FORT WAYNE – The Indiana Republican Party nominated three women for statewide offices Saturday during its convention and recommended that marriage be limited to heterosexual couples.
The inclusion of the marriage provision in the party's platform and the nomination of Kelly Mitchell as its treasurer candidate in the November general election suggest that the Indiana GOP is growing ever more conservative.
“It's a good day for conservatives all the way around,” Kosciusko County delegate and tea party activist Monica Boyer said during an interview on the floor of Grand Wayne Center.
Mitchell is an aide to term-limited Treasurer Richard Mourdock, who is popular among the ultraconservative wing of the GOP.
She soundly defeated Marion Mayor Wayne Seybold in the third round of balloting for the treasurer nomination.
Seybold is an establishment Republican who had been endorsed by former U.S. Sen. Richard Lugar, whom Mourdock beat in the 2012 primary election. Mourdock lost to Democrat Joe Donnelly in that year's general election.
“I promise you that every single day, I will give you my very, very best,” Indianapolis resident Mitchell told delegates, many of them wearing Kelly green T-shirts to show their support. “I'm really, truly, deeply honored to accept your nomination for state treasurer.”
Republican convention delegates also nominated two unopposed, appointed incumbents: Secretary of State Connie Lawson of Danville and Auditor Suzanne Crouch of Evansville.
The Democratic Party a week earlier nominated Beth White of Indianapolis for secretary of state, Mike Claytor of Carmel for auditor and Mike Boland of Fishers for treasurer.
On Saturday, Seybold won the first round of treasurer nominee balloting by seven votes over Mitchell and 52 over Richmond financial adviser Don Bates, a tea party favorite.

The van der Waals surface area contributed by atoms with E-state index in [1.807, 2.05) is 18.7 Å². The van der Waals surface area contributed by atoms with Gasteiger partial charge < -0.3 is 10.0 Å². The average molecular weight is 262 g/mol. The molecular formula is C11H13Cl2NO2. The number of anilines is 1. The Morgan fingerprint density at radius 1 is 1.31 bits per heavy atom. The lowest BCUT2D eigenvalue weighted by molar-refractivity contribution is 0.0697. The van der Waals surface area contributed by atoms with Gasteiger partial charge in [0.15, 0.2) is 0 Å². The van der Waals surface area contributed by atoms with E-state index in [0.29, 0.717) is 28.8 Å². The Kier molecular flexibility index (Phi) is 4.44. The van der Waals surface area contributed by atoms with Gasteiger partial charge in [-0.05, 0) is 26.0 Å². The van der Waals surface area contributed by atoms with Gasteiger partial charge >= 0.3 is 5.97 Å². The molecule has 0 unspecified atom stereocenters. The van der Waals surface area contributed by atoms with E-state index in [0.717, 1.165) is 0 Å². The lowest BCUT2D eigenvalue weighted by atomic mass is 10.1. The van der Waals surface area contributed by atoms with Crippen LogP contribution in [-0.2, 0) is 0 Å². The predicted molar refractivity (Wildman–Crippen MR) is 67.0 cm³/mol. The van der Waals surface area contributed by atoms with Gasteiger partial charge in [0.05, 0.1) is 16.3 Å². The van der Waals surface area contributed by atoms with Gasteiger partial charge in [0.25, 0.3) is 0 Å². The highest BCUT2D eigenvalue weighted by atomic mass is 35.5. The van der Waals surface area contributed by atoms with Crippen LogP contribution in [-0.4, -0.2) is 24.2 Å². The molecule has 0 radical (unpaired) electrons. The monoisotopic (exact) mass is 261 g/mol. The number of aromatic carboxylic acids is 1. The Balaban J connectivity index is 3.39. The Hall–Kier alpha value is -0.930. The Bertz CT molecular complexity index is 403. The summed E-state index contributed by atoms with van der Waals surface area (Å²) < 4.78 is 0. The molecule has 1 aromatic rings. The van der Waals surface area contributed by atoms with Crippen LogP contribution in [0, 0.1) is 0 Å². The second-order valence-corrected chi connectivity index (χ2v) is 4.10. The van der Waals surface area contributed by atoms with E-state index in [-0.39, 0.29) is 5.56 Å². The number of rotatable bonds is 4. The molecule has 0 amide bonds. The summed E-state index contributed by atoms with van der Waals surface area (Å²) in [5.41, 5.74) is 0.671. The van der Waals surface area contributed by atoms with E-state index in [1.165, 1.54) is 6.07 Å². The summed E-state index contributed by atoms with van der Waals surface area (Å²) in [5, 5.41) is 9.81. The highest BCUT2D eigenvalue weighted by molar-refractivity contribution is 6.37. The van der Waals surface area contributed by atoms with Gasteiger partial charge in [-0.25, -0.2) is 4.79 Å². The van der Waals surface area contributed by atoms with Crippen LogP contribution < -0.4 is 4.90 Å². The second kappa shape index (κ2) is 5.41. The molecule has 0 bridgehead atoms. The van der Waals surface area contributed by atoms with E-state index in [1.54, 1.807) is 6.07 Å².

Because no candidate received a majority of votes cast – the spread ranged between Seybold's 34.7 percent and Bates' 31.2 percent – the election advanced to a second ballot.
Mitchell surged ahead of Seybold by 76 votes in the next tally but, named on 39.1 percent of the electronic ballots, failed to reach a majority. Bates finished third and was eliminated from the final round by convention rules.
Delegates for all three candidates had predicted that Bates' supporters would back Mitchell in the last ballot, and they obviously did just that. Mitchell, director of the treasurer's local government investment pool, received 870 votes, or 64 percent, to 497 votes for Seybold.
The three ballots took nearly 4 1/2 hours to complete. The number of voting delegates dwindled from 1,498 in the first round to 1,357 in the last. More than 1,650 delegates were eligible to vote.
In the morning, delegates adopted the party platform in a standing vote, with convention Chairman Ed Simcox declaring a clear majority from his perch on the stage.
Using the same method of voting, delegates defeated an amendment, endorsed by a faction called Grow Our Party, that would have removed the heterosexual marriage stipulation from the “Strong Family Structures” plank of the platform.
“This amendment is about growing our party, not dividing our party,” sponsor Tom John, a Marion County delegate, announced. “This amendment is not about whether we support gay marriage or we don't support gay marriage.”
Rush County delegate Michael Dora argued against the proposal.
“As we know, we should always treat people with grace, love and dignity, but that doesn't mean abandoning our principles,” Dora said.
The final plank states, “We believe that strong families, based on marriage between a man and a woman, are the foundation of society. We also recognize that some families are much more diverse and we support the blended families, grandparents, guardians and loving adults who successfully raise and nurture children to reach their full potential every day.”
State Democratic Party Chairman John Zody said in an emailed statement that the GOP platform “sends the debate over marriage equality in reverse.”
The Republican-dominated legislature this winter reworked a proposed constitutional ban on same-sex marriages, delaying a public vote until 2016.
In another standing vote at Saturday's GOP convention, delegates overwhelmingly rejected an amendment stating, “On the subject of divisive social issues, the Indiana Republican Party shall pursue solutions that bring resolution to the conflict and restore social harmony.”
Concluding two days of convention business and speeches, state GOP Chairman Tim Berry, a Fort Wayne native, urged delegates: “Let's take it to the streets. Let's win” in November.